Sir Malcolm Rifkind steps down as Intelligence and Security Committee chair over cash for access scandal

Catherine Neilan
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Sir Malcolm Rifkind: "It is better that this important work should be presided over by a new chairman" (Source: Getty)

Sir Malcolm Rifkind has stepped down as chairman of the Intelligence and Security Committee, and confirmed he will step down as MP for the safe seat of Kensington, in the wake of a cash-for-access scandal.

The former foreign secretary had been suspended from Parliament yesterday after he and Labour MP Jack Straw were caught in a sting for Channel 4's Dispatches strand, offering to use contacts and influence in exchange for payment from a private company.
Rifkind has denied any wrongdoing, and said his suspension was “meant to be a temporary matter”.
This morning he issued a statement resigning as chairman of the ISC, though said he will remain as a member. The committee is due to publish a crucial report into privacy and security in March.
Of the committee, Rifkind said:
None of the current controversy with which I am associated is relevant to my work as chairman of the Intelligence and Security Committee of Parliament. However, I have today informed my colleagues that while I will remain a member of the committee, I will step down from the Chairmanship.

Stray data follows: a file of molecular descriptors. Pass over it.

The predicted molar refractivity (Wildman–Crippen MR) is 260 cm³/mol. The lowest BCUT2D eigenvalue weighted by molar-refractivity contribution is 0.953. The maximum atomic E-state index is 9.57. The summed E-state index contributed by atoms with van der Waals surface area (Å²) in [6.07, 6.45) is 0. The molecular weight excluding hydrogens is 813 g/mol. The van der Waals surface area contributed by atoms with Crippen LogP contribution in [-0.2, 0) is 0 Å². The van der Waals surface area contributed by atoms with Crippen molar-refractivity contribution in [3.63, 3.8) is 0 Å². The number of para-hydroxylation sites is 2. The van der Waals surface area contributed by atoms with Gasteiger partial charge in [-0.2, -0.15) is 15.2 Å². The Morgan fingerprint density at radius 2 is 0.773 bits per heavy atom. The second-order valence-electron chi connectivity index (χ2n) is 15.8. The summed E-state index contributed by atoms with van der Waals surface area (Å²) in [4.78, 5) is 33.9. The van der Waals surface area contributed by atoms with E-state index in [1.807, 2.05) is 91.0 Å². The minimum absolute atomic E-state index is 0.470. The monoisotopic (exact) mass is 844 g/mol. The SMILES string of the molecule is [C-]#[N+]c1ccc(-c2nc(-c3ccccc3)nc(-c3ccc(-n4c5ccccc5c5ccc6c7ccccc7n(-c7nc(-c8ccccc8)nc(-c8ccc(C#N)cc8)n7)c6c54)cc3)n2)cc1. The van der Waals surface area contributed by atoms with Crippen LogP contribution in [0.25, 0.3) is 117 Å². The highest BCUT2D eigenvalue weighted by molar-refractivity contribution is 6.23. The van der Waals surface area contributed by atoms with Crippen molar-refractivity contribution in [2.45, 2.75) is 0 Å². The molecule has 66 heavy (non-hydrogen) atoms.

The committee is due to be dissolved in little over a month with the prorogation of Parliament for the forthcoming General Election. The main substantive work which needs to be completed will be the publication of our Privacy and Security Report during March.
I do not want the work of the committee and the publication of the Report to be, in any way, distracted or affected by controversy as to my personal position. I have concluded, therefore, that it is better that this important work should be presided over by a new chairman.
Of his role as MP, Rifkind issued a separate statement saying:
I had intended to seek one further term as MP for Kensington, before retiring from the House of Commons. I have concluded that to end the uncertainty it would be preferable, instead, to step down at the end of this parliament.
This is entirely my personal decision. I have had no such requests from my constituency association but I believe that it is the right and proper action to take. As regards the allegations of Channel 4 and the Daily Telegraph I find them contemptible and will not comment further at this time.
Although I will retire from parliament, I shall continue my public and political life and am much looking forward to doing so over the years to come.

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